A lovely new word in the sculpture garden of my vocabulary — or rather, a new-to-me word for a lovely classical posture: déhanchement. It caught my eye a couple of weeks ago in a New Yorker book review by Joan Acocella titled "The Girls Next Door: Life in the Centerfold" :
... The poses, too, are often traditional. Again and again, we see the full-frontal stance with the déhanchement — said to have been discovered by the sculptor Polyclitus in the fifth century B.C. — in which the body's weight is shifted onto one leg, thus creating two different, beautiful curves at the two sides of the waist. ...
Online French-English dictionaries translate déhanchement variously as "swaying walk", "limp", "squirming", "lopsided hips", etc. — none of which seem quite to touch the target. The word appears in an anonymous essay (by "J.") titled "Unexpected Beauty" :
It is worth comparing the Aphrodite from Melos with two other Aphrodites from classical antiquity, the Cnidian Venus and Medici Venus. These are less well known so it will be worthwhile to describe them. The Cnidian Venus represents a nude woman standing beside an urn. In her left hand she is holding a piece of drapery that rests on the urn. Her head is turned slightly to the left. She is standing with her left heel off the ground, her weight thrown over her right hip en déhanchement.
The posture is described in greater detail in a SUNY/Oneonta Art Department class-note essay (by Professor Allen Farber) titled "Polyclitus's Canon and the Idea of Symmetria" :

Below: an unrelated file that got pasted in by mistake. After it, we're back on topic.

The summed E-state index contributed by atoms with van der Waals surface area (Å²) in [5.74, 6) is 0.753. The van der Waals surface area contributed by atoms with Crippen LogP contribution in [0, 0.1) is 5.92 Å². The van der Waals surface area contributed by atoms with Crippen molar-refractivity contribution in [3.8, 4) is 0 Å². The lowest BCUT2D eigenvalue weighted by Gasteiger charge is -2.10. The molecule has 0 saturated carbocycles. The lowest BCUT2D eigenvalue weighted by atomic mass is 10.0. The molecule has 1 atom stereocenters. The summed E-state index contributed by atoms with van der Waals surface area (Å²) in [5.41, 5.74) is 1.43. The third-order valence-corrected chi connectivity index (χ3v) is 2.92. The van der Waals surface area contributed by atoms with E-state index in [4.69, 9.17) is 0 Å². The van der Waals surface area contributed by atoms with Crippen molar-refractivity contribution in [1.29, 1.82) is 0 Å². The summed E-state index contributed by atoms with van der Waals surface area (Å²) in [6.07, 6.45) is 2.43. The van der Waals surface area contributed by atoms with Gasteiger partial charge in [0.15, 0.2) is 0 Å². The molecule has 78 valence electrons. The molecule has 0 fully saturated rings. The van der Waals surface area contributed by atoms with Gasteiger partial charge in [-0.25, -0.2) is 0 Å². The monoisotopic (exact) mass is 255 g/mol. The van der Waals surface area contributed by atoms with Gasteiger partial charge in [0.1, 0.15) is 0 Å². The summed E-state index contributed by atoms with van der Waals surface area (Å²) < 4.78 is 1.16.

Modern scholars have seen in Polyclitus's work a similar balance of opposites. Three of these pairs are easily detected in the Dorphoros: right/left, rest/movement, and straight/curved. It is telling that the figure's right side is the side of rest and is straight in clear opposition to the left which is in movement and is bent or curved. Scholars have noted what they call the chiastic principle in the composition of the figure of the Doryphoros. The term is derived from the Greek letter chi which is formed by two lines crossing obliquely, but the stroke descending right to left is straight while the other is, like a reversed S, curved at both ends. Thus the upper curve on the left corresponds to a mirror-image curve on the lower right and two straight halves face each other across the sinuous divide.